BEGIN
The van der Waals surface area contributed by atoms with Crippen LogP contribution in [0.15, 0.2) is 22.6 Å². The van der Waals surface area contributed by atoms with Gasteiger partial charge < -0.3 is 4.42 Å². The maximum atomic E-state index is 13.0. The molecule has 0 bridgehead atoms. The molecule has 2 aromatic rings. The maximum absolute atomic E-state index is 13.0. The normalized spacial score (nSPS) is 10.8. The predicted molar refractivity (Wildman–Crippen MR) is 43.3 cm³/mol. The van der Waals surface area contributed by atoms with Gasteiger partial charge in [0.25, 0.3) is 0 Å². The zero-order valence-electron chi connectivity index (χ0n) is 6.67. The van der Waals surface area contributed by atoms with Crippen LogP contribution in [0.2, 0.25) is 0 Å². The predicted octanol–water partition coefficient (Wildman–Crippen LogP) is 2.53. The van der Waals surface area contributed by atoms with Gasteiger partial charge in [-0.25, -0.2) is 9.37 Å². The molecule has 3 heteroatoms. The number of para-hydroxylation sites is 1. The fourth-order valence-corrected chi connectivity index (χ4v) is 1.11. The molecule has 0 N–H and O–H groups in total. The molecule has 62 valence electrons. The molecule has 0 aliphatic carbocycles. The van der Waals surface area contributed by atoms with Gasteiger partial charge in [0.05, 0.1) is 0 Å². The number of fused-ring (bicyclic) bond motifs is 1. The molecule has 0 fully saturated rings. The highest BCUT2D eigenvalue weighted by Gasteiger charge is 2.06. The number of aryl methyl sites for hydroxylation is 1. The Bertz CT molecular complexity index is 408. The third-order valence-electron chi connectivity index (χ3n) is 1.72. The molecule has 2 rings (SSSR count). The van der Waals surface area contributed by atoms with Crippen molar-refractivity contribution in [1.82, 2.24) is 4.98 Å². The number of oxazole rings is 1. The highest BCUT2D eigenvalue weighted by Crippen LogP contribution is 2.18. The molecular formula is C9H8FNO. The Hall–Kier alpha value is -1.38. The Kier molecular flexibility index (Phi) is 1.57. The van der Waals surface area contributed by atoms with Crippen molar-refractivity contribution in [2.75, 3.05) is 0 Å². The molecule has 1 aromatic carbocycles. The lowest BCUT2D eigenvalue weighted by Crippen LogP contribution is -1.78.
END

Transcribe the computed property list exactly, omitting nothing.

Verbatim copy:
The van der Waals surface area contributed by atoms with Crippen LogP contribution in [0.15, 0.2) is 22.6 Å². The van der Waals surface area contributed by atoms with Gasteiger partial charge < -0.3 is 4.42 Å². The maximum atomic E-state index is 13.0. The molecule has 0 bridgehead atoms. The molecule has 2 aromatic rings. The maximum absolute atomic E-state index is 13.0. The normalized spacial score (nSPS) is 10.8. The predicted molar refractivity (Wildman–Crippen MR) is 43.3 cm³/mol. The van der Waals surface area contributed by atoms with Gasteiger partial charge in [0.25, 0.3) is 0 Å². The zero-order valence-electron chi connectivity index (χ0n) is 6.67. The van der Waals surface area contributed by atoms with Crippen LogP contribution in [0.2, 0.25) is 0 Å². The predicted octanol–water partition coefficient (Wildman–Crippen LogP) is 2.53. The van der Waals surface area contributed by atoms with Gasteiger partial charge in [-0.25, -0.2) is 9.37 Å². The molecule has 3 heteroatoms. The number of para-hydroxylation sites is 1. The fourth-order valence-corrected chi connectivity index (χ4v) is 1.11. The molecule has 0 N–H and O–H groups in total. The molecule has 62 valence electrons. The molecule has 0 aliphatic carbocycles. The van der Waals surface area contributed by atoms with Gasteiger partial charge in [0.05, 0.1) is 0 Å². The number of fused-ring (bicyclic) bond motifs is 1. The molecule has 0 fully saturated rings. The highest BCUT2D eigenvalue weighted by Gasteiger charge is 2.06. The number of aryl methyl sites for hydroxylation is 1. The Bertz CT molecular complexity index is 408. The third-order valence-electron chi connectivity index (χ3n) is 1.72. The molecule has 2 rings (SSSR count). The van der Waals surface area contributed by atoms with Crippen molar-refractivity contribution in [1.82, 2.24) is 4.98 Å². The number of oxazole rings is 1. The highest BCUT2D eigenvalue weighted by Crippen LogP contribution is 2.18. The molecular formula is C9H8FNO. The Hall–Kier alpha value is -1.38. The Kier molecular flexibility index (Phi) is 1.57. The van der Waals surface area contributed by atoms with Crippen molar-refractivity contribution in [2.75, 3.05) is 0 Å². The molecule has 1 aromatic carbocycles. The lowest BCUT2D eigenvalue weighted by Crippen LogP contribution is -1.78.